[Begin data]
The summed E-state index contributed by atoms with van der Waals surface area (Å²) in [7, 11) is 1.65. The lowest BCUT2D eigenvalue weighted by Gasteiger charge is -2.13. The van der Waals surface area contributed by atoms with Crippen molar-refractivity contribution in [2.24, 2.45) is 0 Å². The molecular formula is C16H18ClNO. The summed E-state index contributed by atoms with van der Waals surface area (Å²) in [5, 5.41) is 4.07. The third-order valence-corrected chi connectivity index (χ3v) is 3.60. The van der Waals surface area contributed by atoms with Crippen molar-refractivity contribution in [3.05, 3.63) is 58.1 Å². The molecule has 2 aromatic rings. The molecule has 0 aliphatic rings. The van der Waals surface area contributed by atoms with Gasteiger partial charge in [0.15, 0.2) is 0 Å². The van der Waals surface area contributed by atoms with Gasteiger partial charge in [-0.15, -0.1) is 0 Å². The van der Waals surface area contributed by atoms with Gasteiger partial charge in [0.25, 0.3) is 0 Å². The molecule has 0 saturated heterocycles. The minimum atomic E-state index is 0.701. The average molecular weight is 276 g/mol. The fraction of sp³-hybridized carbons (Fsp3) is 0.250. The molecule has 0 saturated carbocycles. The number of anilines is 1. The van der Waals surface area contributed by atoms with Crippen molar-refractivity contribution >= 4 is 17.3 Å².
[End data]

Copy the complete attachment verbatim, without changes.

The summed E-state index contributed by atoms with van der Waals surface area (Å²) in [7, 11) is 1.65. The lowest BCUT2D eigenvalue weighted by Gasteiger charge is -2.13. The van der Waals surface area contributed by atoms with Crippen molar-refractivity contribution in [2.24, 2.45) is 0 Å². The molecular formula is C16H18ClNO. The summed E-state index contributed by atoms with van der Waals surface area (Å²) in [5, 5.41) is 4.07. The third-order valence-corrected chi connectivity index (χ3v) is 3.60. The van der Waals surface area contributed by atoms with Crippen molar-refractivity contribution in [3.05, 3.63) is 58.1 Å². The molecule has 2 aromatic rings. The molecule has 0 aliphatic rings. The van der Waals surface area contributed by atoms with Gasteiger partial charge in [0.15, 0.2) is 0 Å². The van der Waals surface area contributed by atoms with Gasteiger partial charge in [-0.15, -0.1) is 0 Å². The van der Waals surface area contributed by atoms with Gasteiger partial charge in [0.25, 0.3) is 0 Å². The molecule has 0 saturated heterocycles. The minimum atomic E-state index is 0.701. The average molecular weight is 276 g/mol. The fraction of sp³-hybridized carbons (Fsp3) is 0.250. The molecule has 0 saturated carbocycles. The number of anilines is 1. The van der Waals surface area contributed by atoms with Crippen molar-refractivity contribution >= 4 is 17.3 Å².